Jay and East Grand Lake
Situated within the Cherokee Nation’s boundaries, Jay is rich in Native American tradition with a reputation as a center of Native American activities.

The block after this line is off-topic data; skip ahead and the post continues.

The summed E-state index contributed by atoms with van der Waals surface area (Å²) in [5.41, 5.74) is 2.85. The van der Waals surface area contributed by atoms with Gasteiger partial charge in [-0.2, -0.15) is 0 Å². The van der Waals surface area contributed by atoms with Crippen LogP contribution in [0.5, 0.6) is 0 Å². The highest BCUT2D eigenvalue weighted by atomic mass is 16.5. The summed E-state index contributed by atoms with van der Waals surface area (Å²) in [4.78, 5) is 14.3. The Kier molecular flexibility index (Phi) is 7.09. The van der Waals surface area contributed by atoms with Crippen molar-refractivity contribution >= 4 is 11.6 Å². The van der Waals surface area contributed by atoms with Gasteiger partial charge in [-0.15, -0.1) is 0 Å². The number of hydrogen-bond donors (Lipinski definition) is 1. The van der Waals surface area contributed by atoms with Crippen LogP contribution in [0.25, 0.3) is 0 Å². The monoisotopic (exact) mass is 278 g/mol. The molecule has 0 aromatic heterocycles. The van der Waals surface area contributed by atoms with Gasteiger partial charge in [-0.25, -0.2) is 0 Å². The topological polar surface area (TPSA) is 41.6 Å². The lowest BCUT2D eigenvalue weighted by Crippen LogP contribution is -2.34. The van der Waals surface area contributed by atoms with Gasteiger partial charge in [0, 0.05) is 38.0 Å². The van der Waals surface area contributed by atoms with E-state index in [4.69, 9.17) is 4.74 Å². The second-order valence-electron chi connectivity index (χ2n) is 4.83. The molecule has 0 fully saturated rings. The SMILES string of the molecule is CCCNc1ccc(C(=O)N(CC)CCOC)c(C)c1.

The area was first settled by the Cherokees after their removal from their eastern homelands over the “Trail of Tears.” In April, the area’s annual Gigging Tournament celebrates the Cherokees tradition of “gigging” fish. The town holds its annual Huckleberry Festival in July and many summer nights find classic cars at Cruise Night. The Marie Wallace Historical Museum houses interesting historical documents, and other artifacts chronicling the area’s history. Jay, the county seat of Delaware County, was named for Jay Washburn, the grandson of an early-day missionary. The principal industry is the raising and processing of chickens. Green beans and soybeans are raised throughout the area, as well as cattle. East of Jay is the Oak Hill Indian Center, where Cherokees weave blankets and other articles on hand looms.
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